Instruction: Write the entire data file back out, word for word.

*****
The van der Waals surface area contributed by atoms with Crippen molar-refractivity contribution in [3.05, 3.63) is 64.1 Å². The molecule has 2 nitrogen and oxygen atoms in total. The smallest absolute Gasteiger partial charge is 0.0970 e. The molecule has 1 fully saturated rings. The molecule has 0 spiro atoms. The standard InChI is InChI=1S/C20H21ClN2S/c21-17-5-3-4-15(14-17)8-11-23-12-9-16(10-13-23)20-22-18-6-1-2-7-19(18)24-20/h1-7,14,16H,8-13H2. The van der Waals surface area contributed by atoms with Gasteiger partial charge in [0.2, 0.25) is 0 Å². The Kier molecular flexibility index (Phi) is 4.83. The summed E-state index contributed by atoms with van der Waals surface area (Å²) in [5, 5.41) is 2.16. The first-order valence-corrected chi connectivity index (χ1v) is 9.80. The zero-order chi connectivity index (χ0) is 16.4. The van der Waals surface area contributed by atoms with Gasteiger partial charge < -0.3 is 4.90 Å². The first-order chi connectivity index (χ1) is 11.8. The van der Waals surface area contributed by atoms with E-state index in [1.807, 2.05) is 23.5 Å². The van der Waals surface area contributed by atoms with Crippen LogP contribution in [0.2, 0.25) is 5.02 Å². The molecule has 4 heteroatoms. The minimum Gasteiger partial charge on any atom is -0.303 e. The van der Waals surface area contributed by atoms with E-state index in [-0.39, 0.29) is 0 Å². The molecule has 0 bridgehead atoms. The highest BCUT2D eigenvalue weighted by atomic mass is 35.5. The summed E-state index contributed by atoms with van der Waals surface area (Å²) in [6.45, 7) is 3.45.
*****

The van der Waals surface area contributed by atoms with Crippen molar-refractivity contribution in [3.05, 3.63) is 64.1 Å². The molecule has 2 nitrogen and oxygen atoms in total. The smallest absolute Gasteiger partial charge is 0.0970 e. The molecule has 1 fully saturated rings. The molecule has 0 spiro atoms. The standard InChI is InChI=1S/C20H21ClN2S/c21-17-5-3-4-15(14-17)8-11-23-12-9-16(10-13-23)20-22-18-6-1-2-7-19(18)24-20/h1-7,14,16H,8-13H2. The van der Waals surface area contributed by atoms with Gasteiger partial charge in [0.2, 0.25) is 0 Å². The Kier molecular flexibility index (Phi) is 4.83. The summed E-state index contributed by atoms with van der Waals surface area (Å²) in [5, 5.41) is 2.16. The first-order valence-corrected chi connectivity index (χ1v) is 9.80. The zero-order chi connectivity index (χ0) is 16.4. The van der Waals surface area contributed by atoms with Gasteiger partial charge < -0.3 is 4.90 Å². The first-order chi connectivity index (χ1) is 11.8. The van der Waals surface area contributed by atoms with E-state index in [1.807, 2.05) is 23.5 Å². The van der Waals surface area contributed by atoms with Crippen LogP contribution in [0.2, 0.25) is 5.02 Å². The molecule has 4 heteroatoms. The minimum Gasteiger partial charge on any atom is -0.303 e. The van der Waals surface area contributed by atoms with E-state index in [-0.39, 0.29) is 0 Å². The molecule has 0 bridgehead atoms. The highest BCUT2D eigenvalue weighted by atomic mass is 35.5. The summed E-state index contributed by atoms with van der Waals surface area (Å²) in [6.45, 7) is 3.45.